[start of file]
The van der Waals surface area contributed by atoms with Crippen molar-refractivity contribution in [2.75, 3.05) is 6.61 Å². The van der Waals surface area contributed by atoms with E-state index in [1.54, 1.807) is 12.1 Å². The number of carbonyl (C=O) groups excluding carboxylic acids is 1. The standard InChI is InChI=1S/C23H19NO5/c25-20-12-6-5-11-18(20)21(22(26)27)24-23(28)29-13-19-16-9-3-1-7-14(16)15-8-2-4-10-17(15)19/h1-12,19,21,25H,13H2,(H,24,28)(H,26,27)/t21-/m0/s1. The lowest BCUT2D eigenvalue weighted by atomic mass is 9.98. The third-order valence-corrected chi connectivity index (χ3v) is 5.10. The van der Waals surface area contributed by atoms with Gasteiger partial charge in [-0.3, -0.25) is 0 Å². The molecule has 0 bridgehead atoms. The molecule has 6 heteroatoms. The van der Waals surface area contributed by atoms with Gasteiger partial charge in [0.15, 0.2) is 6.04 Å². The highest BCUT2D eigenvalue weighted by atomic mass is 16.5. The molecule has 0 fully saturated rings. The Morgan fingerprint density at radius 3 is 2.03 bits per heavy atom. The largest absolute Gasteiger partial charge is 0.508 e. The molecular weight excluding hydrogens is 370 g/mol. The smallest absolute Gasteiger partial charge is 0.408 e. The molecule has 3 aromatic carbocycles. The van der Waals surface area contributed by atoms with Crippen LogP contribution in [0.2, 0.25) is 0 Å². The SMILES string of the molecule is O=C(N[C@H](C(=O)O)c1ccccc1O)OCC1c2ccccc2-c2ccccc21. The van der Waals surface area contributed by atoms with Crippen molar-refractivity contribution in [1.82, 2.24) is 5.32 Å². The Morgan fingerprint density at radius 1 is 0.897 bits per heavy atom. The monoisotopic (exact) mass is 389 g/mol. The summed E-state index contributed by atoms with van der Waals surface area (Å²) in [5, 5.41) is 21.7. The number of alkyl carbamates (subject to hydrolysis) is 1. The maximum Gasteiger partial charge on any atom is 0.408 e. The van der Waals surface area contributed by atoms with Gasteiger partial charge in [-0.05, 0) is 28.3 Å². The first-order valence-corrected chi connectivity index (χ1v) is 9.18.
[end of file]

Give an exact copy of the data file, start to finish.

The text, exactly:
The van der Waals surface area contributed by atoms with Crippen molar-refractivity contribution in [2.75, 3.05) is 6.61 Å². The van der Waals surface area contributed by atoms with E-state index in [1.54, 1.807) is 12.1 Å². The number of carbonyl (C=O) groups excluding carboxylic acids is 1. The standard InChI is InChI=1S/C23H19NO5/c25-20-12-6-5-11-18(20)21(22(26)27)24-23(28)29-13-19-16-9-3-1-7-14(16)15-8-2-4-10-17(15)19/h1-12,19,21,25H,13H2,(H,24,28)(H,26,27)/t21-/m0/s1. The lowest BCUT2D eigenvalue weighted by atomic mass is 9.98. The third-order valence-corrected chi connectivity index (χ3v) is 5.10. The van der Waals surface area contributed by atoms with Gasteiger partial charge in [-0.3, -0.25) is 0 Å². The molecule has 0 bridgehead atoms. The molecule has 6 heteroatoms. The van der Waals surface area contributed by atoms with Gasteiger partial charge in [0.15, 0.2) is 6.04 Å². The highest BCUT2D eigenvalue weighted by atomic mass is 16.5. The molecule has 0 fully saturated rings. The Morgan fingerprint density at radius 3 is 2.03 bits per heavy atom. The largest absolute Gasteiger partial charge is 0.508 e. The molecular weight excluding hydrogens is 370 g/mol. The smallest absolute Gasteiger partial charge is 0.408 e. The molecule has 3 aromatic carbocycles. The van der Waals surface area contributed by atoms with Crippen LogP contribution in [0.2, 0.25) is 0 Å². The SMILES string of the molecule is O=C(N[C@H](C(=O)O)c1ccccc1O)OCC1c2ccccc2-c2ccccc21. The van der Waals surface area contributed by atoms with Crippen molar-refractivity contribution in [1.82, 2.24) is 5.32 Å². The Morgan fingerprint density at radius 1 is 0.897 bits per heavy atom. The monoisotopic (exact) mass is 389 g/mol. The summed E-state index contributed by atoms with van der Waals surface area (Å²) in [5, 5.41) is 21.7. The number of alkyl carbamates (subject to hydrolysis) is 1. The maximum Gasteiger partial charge on any atom is 0.408 e. The van der Waals surface area contributed by atoms with Gasteiger partial charge in [-0.05, 0) is 28.3 Å². The first-order valence-corrected chi connectivity index (χ1v) is 9.18.